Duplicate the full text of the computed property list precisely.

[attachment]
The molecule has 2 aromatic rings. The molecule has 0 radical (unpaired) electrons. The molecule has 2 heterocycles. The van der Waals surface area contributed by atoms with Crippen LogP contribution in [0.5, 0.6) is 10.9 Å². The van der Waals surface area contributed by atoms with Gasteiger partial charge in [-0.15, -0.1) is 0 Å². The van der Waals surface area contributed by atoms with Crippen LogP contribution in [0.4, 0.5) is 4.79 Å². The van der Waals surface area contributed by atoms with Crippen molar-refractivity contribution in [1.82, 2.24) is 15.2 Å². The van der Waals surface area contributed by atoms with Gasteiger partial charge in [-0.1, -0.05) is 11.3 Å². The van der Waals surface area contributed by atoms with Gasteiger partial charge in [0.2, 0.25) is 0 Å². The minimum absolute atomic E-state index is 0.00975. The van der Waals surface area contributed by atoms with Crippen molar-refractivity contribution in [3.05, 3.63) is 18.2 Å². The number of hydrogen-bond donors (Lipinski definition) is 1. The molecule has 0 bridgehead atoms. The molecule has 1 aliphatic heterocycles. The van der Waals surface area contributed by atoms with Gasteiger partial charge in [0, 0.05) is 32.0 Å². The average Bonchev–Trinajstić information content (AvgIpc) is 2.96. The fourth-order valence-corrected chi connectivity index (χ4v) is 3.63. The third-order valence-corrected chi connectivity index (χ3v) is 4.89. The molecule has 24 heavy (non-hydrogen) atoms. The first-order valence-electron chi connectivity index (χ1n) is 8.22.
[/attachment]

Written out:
The molecule has 2 aromatic rings. The molecule has 0 radical (unpaired) electrons. The molecule has 2 heterocycles. The van der Waals surface area contributed by atoms with Crippen LogP contribution in [0.5, 0.6) is 10.9 Å². The van der Waals surface area contributed by atoms with Gasteiger partial charge in [-0.15, -0.1) is 0 Å². The van der Waals surface area contributed by atoms with Crippen LogP contribution in [0.4, 0.5) is 4.79 Å². The van der Waals surface area contributed by atoms with Crippen molar-refractivity contribution in [1.82, 2.24) is 15.2 Å². The van der Waals surface area contributed by atoms with Gasteiger partial charge in [-0.1, -0.05) is 11.3 Å². The van der Waals surface area contributed by atoms with Gasteiger partial charge in [0.2, 0.25) is 0 Å². The minimum absolute atomic E-state index is 0.00975. The van der Waals surface area contributed by atoms with Crippen molar-refractivity contribution in [3.05, 3.63) is 18.2 Å². The number of hydrogen-bond donors (Lipinski definition) is 1. The molecule has 0 bridgehead atoms. The molecule has 1 aliphatic heterocycles. The van der Waals surface area contributed by atoms with Gasteiger partial charge in [0, 0.05) is 32.0 Å². The average Bonchev–Trinajstić information content (AvgIpc) is 2.96. The fourth-order valence-corrected chi connectivity index (χ4v) is 3.63. The third-order valence-corrected chi connectivity index (χ3v) is 4.89. The molecule has 24 heavy (non-hydrogen) atoms. The first-order valence-electron chi connectivity index (χ1n) is 8.22.